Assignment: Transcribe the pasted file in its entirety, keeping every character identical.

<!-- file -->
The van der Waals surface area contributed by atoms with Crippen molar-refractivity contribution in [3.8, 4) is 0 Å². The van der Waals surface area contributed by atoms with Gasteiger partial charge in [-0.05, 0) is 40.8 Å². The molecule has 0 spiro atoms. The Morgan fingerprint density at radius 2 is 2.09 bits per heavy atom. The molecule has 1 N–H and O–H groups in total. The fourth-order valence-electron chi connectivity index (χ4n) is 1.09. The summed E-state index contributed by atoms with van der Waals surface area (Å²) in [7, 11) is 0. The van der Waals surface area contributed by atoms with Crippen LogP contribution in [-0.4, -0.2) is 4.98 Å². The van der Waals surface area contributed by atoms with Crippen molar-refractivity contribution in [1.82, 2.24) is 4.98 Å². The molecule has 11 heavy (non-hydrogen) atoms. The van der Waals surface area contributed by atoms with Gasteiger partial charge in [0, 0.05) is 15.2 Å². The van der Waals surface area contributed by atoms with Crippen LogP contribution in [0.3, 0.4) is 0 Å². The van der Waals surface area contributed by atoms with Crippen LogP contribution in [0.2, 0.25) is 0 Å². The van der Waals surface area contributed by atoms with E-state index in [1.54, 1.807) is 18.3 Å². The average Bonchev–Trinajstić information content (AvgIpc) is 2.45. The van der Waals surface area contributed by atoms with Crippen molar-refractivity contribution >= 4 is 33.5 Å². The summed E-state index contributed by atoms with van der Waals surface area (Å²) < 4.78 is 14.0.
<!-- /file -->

The van der Waals surface area contributed by atoms with Crippen molar-refractivity contribution in [3.8, 4) is 0 Å². The van der Waals surface area contributed by atoms with Gasteiger partial charge in [-0.05, 0) is 40.8 Å². The molecule has 0 spiro atoms. The Morgan fingerprint density at radius 2 is 2.09 bits per heavy atom. The molecule has 1 N–H and O–H groups in total. The fourth-order valence-electron chi connectivity index (χ4n) is 1.09. The summed E-state index contributed by atoms with van der Waals surface area (Å²) in [7, 11) is 0. The van der Waals surface area contributed by atoms with Crippen LogP contribution in [-0.4, -0.2) is 4.98 Å². The van der Waals surface area contributed by atoms with Crippen molar-refractivity contribution in [1.82, 2.24) is 4.98 Å². The molecule has 11 heavy (non-hydrogen) atoms. The van der Waals surface area contributed by atoms with Gasteiger partial charge in [0, 0.05) is 15.2 Å². The van der Waals surface area contributed by atoms with Crippen LogP contribution in [0.3, 0.4) is 0 Å². The van der Waals surface area contributed by atoms with Crippen LogP contribution in [0.2, 0.25) is 0 Å². The van der Waals surface area contributed by atoms with E-state index in [1.54, 1.807) is 18.3 Å². The average Bonchev–Trinajstić information content (AvgIpc) is 2.45. The van der Waals surface area contributed by atoms with Crippen molar-refractivity contribution >= 4 is 33.5 Å². The summed E-state index contributed by atoms with van der Waals surface area (Å²) < 4.78 is 14.0.